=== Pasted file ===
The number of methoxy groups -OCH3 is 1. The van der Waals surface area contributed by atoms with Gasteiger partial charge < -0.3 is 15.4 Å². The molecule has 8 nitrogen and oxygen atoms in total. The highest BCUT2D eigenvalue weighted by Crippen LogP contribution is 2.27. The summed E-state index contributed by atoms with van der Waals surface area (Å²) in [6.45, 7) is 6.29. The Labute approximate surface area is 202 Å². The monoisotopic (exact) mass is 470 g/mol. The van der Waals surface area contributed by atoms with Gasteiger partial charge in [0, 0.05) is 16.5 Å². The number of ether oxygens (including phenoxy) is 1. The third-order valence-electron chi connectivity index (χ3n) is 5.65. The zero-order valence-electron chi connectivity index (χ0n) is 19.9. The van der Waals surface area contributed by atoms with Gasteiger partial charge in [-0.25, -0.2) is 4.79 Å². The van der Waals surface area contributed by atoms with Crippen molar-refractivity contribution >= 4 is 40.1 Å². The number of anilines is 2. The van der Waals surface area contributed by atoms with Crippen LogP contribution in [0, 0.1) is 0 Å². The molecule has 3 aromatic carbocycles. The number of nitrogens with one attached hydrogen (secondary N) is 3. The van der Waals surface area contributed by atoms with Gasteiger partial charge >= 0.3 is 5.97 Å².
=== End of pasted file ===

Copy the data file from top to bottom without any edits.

The number of methoxy groups -OCH3 is 1. The van der Waals surface area contributed by atoms with Gasteiger partial charge < -0.3 is 15.4 Å². The molecule has 8 nitrogen and oxygen atoms in total. The highest BCUT2D eigenvalue weighted by Crippen LogP contribution is 2.27. The summed E-state index contributed by atoms with van der Waals surface area (Å²) in [6.45, 7) is 6.29. The Labute approximate surface area is 202 Å². The monoisotopic (exact) mass is 470 g/mol. The van der Waals surface area contributed by atoms with Gasteiger partial charge in [0, 0.05) is 16.5 Å². The number of ether oxygens (including phenoxy) is 1. The third-order valence-electron chi connectivity index (χ3n) is 5.65. The zero-order valence-electron chi connectivity index (χ0n) is 19.9. The van der Waals surface area contributed by atoms with Gasteiger partial charge in [-0.25, -0.2) is 4.79 Å². The van der Waals surface area contributed by atoms with Crippen molar-refractivity contribution >= 4 is 40.1 Å². The number of anilines is 2. The van der Waals surface area contributed by atoms with Crippen LogP contribution in [0, 0.1) is 0 Å². The molecule has 3 aromatic carbocycles. The number of nitrogens with one attached hydrogen (secondary N) is 3. The van der Waals surface area contributed by atoms with Gasteiger partial charge >= 0.3 is 5.97 Å².